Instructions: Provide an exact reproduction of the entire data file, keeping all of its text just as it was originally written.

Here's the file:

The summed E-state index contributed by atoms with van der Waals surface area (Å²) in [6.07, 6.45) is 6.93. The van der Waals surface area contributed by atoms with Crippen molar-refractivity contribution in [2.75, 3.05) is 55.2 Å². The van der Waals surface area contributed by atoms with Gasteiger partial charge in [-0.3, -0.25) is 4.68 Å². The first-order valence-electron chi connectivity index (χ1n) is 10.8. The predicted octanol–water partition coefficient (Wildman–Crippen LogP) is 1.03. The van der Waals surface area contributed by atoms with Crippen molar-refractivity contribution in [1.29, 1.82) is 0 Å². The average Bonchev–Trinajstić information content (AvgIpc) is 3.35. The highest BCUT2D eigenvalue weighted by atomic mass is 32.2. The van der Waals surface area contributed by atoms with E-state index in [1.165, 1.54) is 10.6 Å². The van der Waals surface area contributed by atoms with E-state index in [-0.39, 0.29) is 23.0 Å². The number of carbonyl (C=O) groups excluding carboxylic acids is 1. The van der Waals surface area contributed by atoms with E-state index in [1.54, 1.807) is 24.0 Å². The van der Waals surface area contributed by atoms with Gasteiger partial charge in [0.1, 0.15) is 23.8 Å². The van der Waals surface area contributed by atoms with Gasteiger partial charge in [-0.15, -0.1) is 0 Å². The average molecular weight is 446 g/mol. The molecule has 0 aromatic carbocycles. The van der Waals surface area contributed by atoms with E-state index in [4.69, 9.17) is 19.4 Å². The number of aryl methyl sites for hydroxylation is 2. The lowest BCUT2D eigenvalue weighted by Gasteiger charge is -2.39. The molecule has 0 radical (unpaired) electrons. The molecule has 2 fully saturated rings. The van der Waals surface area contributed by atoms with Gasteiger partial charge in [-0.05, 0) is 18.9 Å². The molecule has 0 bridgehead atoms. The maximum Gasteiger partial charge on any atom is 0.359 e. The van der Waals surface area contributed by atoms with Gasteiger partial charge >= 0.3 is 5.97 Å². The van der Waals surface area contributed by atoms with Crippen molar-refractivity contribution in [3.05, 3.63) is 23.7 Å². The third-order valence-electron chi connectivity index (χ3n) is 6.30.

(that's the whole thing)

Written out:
The summed E-state index contributed by atoms with van der Waals surface area (Å²) in [6.07, 6.45) is 6.93. The van der Waals surface area contributed by atoms with Crippen molar-refractivity contribution in [2.75, 3.05) is 55.2 Å². The van der Waals surface area contributed by atoms with Gasteiger partial charge in [-0.3, -0.25) is 4.68 Å². The first-order valence-electron chi connectivity index (χ1n) is 10.8. The predicted octanol–water partition coefficient (Wildman–Crippen LogP) is 1.03. The van der Waals surface area contributed by atoms with Crippen molar-refractivity contribution in [1.29, 1.82) is 0 Å². The average Bonchev–Trinajstić information content (AvgIpc) is 3.35. The highest BCUT2D eigenvalue weighted by atomic mass is 32.2. The van der Waals surface area contributed by atoms with E-state index in [1.165, 1.54) is 10.6 Å². The van der Waals surface area contributed by atoms with E-state index in [-0.39, 0.29) is 23.0 Å². The number of carbonyl (C=O) groups excluding carboxylic acids is 1. The van der Waals surface area contributed by atoms with E-state index in [1.54, 1.807) is 24.0 Å². The van der Waals surface area contributed by atoms with Gasteiger partial charge in [0.1, 0.15) is 23.8 Å². The van der Waals surface area contributed by atoms with Gasteiger partial charge in [-0.15, -0.1) is 0 Å². The average molecular weight is 446 g/mol. The molecule has 0 aromatic carbocycles. The van der Waals surface area contributed by atoms with E-state index in [4.69, 9.17) is 19.4 Å². The number of aryl methyl sites for hydroxylation is 2. The lowest BCUT2D eigenvalue weighted by Gasteiger charge is -2.39. The molecule has 0 radical (unpaired) electrons. The molecule has 2 fully saturated rings. The van der Waals surface area contributed by atoms with Gasteiger partial charge in [-0.05, 0) is 18.9 Å². The molecule has 0 bridgehead atoms. The maximum Gasteiger partial charge on any atom is 0.359 e. The van der Waals surface area contributed by atoms with Gasteiger partial charge >= 0.3 is 5.97 Å². The van der Waals surface area contributed by atoms with Crippen molar-refractivity contribution in [3.05, 3.63) is 23.7 Å². The third-order valence-electron chi connectivity index (χ3n) is 6.30.